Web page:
Education Op/Ed

Letter to the editor: Level the playing field for schools

Vermont taxpayers fund Vermont public education. In addition, the taxpayers also fund Vermont’s town tuition program, which helps to educate students who live in towns that do not operate their own public schools. One would assume that taxpayer dollars which are diverted to independent or private schools through the town tuition program would be administered and monitored as those dollars that go directly to public schools — but that has not always been the case, and until recently Vermont had the right to deny funds to certain educational institutions for a variety of reasons.

Consider when someone wants to purchase a home. Most buyers typically look to obtain a mortgage from a lender. The lender sets out a list of requirements and obligations that the borrower must agree to in order to obtain the mortgage. If the buyer does not wish to comply with those requirements, the buyer is free to walk away from the lender and find another way to fund the purchase. Similarly, if private or independent schools want to use taxpayer funds to operate their institutions, they must abide by the same requirements as public schools, including requirements such as transparency of budgets, accreditation of educators, and practicing non-discrimination with regard to race, gender, religion, special needs, etc. If certain public or independent schools do not want to abide by such requirements, they are free to find other means by which to fund their operations — but they cannot demand the use of taxpayer funds to do so.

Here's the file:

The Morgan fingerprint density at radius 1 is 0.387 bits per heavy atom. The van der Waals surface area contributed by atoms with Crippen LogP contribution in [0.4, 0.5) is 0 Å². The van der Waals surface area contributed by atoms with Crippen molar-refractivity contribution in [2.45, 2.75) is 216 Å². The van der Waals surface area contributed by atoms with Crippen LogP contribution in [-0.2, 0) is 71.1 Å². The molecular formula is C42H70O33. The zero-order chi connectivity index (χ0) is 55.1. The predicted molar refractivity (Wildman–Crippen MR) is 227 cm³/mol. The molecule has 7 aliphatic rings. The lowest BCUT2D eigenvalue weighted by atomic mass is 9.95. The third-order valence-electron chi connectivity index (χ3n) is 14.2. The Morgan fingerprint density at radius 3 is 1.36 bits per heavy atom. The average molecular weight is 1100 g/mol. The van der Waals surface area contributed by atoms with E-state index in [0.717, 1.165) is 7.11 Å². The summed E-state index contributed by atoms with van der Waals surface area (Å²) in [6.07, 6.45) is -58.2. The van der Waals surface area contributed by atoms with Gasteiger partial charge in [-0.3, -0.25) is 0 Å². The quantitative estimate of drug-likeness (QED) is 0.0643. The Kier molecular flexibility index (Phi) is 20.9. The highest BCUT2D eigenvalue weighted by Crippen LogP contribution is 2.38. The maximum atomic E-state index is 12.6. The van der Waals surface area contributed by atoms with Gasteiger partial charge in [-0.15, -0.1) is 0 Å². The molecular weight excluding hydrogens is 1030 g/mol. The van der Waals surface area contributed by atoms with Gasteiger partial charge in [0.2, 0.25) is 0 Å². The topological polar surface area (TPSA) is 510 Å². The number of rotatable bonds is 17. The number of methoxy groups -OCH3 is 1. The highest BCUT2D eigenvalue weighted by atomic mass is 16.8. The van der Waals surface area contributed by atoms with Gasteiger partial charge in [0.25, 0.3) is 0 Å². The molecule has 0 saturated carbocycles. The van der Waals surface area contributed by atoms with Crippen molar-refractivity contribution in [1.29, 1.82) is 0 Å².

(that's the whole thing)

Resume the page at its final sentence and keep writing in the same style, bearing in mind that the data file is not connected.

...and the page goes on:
Currently before the Vermont Legislature are two bills — H.258 and S.66 — which address the issue of continuing the town tuition program while operating within the legal requirements of the Vermont Constitution (Ch. 1, Art. 3 – “… no person … can be compelled to … support any place of worship … contrary to the dictates of conscience”), as well as the recent U.S. Supreme Court decision in Carson v. Makin (requiring that any state that publicly funds independent or private schools to also fund religious private schools). These bills reform the town tuition program in ways that respect local control, historic academies that were created by legislative charter, and align legally with both the United States and Vermont Constitutions. Please let your legislators know that you support the idea that all institutions which rely on taxpayer funds should play by the same rules.

Mark Koenig

Vergennes

VSBA Board Member

ANWSD Board Member

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